Forms and Phone Calls and Faxes, Oh My! Measuring Patients' Admin Burden

By Ishani Ganguli, MD, MPH
September 24, 2021

Ishani Ganguli is a primary care physician, health services researcher and assistant professor of medicine at Harvard Medical School and Brigham and Women’s Hospital and a member of the 2021 Tradeoffs Research Council. She studies medical decision-making and delivery and payment innovation in ambulatory care.

There’s a good amount of research on the cost of administrative work to the U.S. health care system and providers. But the administrative load I see my patients deal with every day — multiple phone calls to schedule office visits and imaging scans, arranging transportation, faxing forms, the list goes on —imposes its own burden which has largely gone unmeasured. 

In a new study published in the journal Health Services Research, Michael Anne Kyle and Austin Frakt start to make amends. In 2019, they asked a nationally representative sample of more than 4,000 insured adults between the ages of 18 and 64 whether they had completed one of five administrative tasks and whether doing so had led them to delay or skip care. They found these tasks were commonplace — in the past year, 64% said they had scheduled a visit, 57% had sought information from their clinician or insurance plan, 26% had dealt with a billing problem, 21% had sought prior authorization and 9% had dealt with premium issues.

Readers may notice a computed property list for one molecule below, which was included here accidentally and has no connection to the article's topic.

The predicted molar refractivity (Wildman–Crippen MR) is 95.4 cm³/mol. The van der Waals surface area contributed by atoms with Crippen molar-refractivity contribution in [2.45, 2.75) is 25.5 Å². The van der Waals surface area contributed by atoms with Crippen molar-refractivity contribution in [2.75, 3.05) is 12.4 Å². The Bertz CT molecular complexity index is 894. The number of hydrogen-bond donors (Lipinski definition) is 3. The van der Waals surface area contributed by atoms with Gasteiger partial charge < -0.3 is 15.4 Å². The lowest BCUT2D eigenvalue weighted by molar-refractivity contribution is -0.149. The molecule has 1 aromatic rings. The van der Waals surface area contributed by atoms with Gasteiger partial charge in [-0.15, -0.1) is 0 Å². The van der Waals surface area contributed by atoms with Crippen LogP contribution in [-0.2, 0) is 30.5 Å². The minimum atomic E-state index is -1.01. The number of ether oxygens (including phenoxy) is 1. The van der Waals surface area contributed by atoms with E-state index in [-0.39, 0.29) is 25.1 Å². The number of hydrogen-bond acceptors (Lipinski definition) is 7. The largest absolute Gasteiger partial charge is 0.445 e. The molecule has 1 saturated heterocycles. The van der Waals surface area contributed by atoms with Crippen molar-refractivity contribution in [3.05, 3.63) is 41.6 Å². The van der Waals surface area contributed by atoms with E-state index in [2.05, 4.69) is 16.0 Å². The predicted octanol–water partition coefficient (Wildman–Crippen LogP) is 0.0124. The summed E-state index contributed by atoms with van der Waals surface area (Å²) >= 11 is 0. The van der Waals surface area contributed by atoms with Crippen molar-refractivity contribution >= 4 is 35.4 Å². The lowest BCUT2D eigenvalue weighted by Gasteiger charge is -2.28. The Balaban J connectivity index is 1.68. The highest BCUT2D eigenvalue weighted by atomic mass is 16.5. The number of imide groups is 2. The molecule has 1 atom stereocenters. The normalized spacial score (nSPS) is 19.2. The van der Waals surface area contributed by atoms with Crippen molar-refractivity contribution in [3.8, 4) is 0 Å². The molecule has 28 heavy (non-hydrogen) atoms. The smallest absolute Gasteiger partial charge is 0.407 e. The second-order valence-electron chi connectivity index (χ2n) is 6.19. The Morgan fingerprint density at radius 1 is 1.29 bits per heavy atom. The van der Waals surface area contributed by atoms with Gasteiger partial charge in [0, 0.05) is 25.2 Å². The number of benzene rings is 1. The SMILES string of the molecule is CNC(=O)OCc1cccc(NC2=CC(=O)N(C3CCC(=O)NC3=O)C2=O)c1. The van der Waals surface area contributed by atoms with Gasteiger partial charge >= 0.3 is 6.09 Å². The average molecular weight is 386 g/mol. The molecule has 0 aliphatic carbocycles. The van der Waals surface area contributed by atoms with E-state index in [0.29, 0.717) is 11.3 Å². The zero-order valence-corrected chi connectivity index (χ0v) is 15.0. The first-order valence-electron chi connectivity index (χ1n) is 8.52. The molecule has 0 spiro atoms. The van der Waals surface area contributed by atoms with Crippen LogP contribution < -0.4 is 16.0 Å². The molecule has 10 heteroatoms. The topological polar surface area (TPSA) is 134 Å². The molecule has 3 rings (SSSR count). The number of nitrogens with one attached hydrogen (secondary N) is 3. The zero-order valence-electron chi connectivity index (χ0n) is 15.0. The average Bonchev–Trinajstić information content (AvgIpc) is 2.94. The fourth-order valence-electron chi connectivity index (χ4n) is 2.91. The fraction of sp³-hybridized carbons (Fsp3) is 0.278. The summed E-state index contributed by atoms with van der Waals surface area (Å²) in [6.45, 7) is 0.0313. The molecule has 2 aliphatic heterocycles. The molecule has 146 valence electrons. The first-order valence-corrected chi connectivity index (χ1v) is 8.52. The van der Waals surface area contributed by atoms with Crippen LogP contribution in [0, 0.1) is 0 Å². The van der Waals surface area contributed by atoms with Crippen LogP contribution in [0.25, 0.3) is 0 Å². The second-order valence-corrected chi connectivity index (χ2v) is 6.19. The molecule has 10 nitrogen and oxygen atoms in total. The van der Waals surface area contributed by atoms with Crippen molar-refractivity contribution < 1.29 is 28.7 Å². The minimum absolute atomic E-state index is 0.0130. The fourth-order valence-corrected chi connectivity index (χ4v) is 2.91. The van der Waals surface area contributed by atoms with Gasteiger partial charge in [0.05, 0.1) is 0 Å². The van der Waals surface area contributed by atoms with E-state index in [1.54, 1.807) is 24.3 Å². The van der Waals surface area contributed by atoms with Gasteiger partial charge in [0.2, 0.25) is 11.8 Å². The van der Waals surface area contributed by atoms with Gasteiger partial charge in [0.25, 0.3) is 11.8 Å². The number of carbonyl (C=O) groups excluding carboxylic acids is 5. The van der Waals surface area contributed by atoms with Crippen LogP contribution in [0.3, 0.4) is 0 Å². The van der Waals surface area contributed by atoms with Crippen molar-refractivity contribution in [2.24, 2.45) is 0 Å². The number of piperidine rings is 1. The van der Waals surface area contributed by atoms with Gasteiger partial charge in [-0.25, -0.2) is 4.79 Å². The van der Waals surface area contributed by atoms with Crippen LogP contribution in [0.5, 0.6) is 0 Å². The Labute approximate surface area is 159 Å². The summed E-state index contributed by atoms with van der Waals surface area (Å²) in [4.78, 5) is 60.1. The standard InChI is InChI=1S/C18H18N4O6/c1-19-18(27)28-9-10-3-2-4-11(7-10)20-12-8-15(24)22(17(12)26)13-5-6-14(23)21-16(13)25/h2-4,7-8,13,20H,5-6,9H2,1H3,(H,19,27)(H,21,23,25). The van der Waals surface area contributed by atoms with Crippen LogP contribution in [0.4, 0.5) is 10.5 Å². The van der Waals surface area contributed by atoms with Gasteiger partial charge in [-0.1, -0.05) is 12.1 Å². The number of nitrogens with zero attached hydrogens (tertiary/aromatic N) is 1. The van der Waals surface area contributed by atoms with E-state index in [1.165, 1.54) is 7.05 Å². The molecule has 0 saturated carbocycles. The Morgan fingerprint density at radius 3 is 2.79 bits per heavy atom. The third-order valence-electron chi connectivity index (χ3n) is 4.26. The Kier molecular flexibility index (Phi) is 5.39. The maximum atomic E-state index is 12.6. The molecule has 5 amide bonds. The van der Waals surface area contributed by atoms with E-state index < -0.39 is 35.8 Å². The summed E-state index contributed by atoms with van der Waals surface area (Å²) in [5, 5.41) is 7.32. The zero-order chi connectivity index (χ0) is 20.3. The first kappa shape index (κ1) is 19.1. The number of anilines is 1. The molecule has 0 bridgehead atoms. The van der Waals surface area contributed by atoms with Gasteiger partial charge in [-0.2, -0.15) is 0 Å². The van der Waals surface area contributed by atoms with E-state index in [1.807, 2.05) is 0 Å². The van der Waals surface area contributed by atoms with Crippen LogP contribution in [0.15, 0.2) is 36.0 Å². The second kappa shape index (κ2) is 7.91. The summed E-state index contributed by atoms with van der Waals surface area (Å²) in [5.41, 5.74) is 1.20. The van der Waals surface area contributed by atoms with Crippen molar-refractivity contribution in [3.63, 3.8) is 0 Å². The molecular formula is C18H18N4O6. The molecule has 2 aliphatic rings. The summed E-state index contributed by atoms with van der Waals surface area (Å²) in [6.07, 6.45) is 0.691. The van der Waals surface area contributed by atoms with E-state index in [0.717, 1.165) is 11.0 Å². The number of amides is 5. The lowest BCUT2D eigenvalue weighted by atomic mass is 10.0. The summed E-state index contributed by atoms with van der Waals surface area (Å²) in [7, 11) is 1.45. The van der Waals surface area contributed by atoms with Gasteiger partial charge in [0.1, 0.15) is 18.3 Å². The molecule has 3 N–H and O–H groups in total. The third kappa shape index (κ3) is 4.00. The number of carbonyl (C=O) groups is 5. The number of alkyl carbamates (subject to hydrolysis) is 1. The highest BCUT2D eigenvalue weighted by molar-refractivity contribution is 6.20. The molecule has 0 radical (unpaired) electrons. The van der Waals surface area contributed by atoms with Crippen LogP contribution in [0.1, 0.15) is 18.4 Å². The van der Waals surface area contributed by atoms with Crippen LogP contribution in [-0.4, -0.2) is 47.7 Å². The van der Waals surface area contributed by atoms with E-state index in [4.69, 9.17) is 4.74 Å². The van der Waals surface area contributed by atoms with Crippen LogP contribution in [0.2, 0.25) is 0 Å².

Nearly a quarter of those surveyed said they had delayed or skipped care as a result. To put that in perspective, that’s roughly the same share of Americans who say they delay or skip care due to cost. Unfortunately, these burdens were unequally distributed in familiar ways. Adults with a disability as well as women were more likely to report doing administrative tasks and having them lead to delayed or foregone care. White adults and adults with higher incomes, in contrast, were less likely to report delayed or foregone care.

The authors acknowledge their study doesn’t get at how exactly administrative tasks lead to delayed or foregone care or what kind of care these adults needed in the first place. And there are other burdens not measured in the study – like coordinating care between doctors or chasing down doctors’ notes for work absences. But these results begin to put numbers to the enormous administrative burden we place on patients (especially those with the least time to spare) and the potential health payoffs from smoothing these frictions.

There are evidence-based solutions, like letting patients self-schedule visits online — which saves time for clinic staff and patients, and has the added benefit of getting patients in with their own doctor more often. And allowing patients to access their visit notes online (recently mandated by the 21st Century Cures Act) could reduce the work of seeking information from their clinician and improve care — surveys show open notes help older patients and those with severe mental illness remember their care plans and take their medications. Importantly, digital and other efficiencies must be designed with equity in mind or else we risk widening gaps between patients who have the means or luck to overcome administrative barriers and those who do not.

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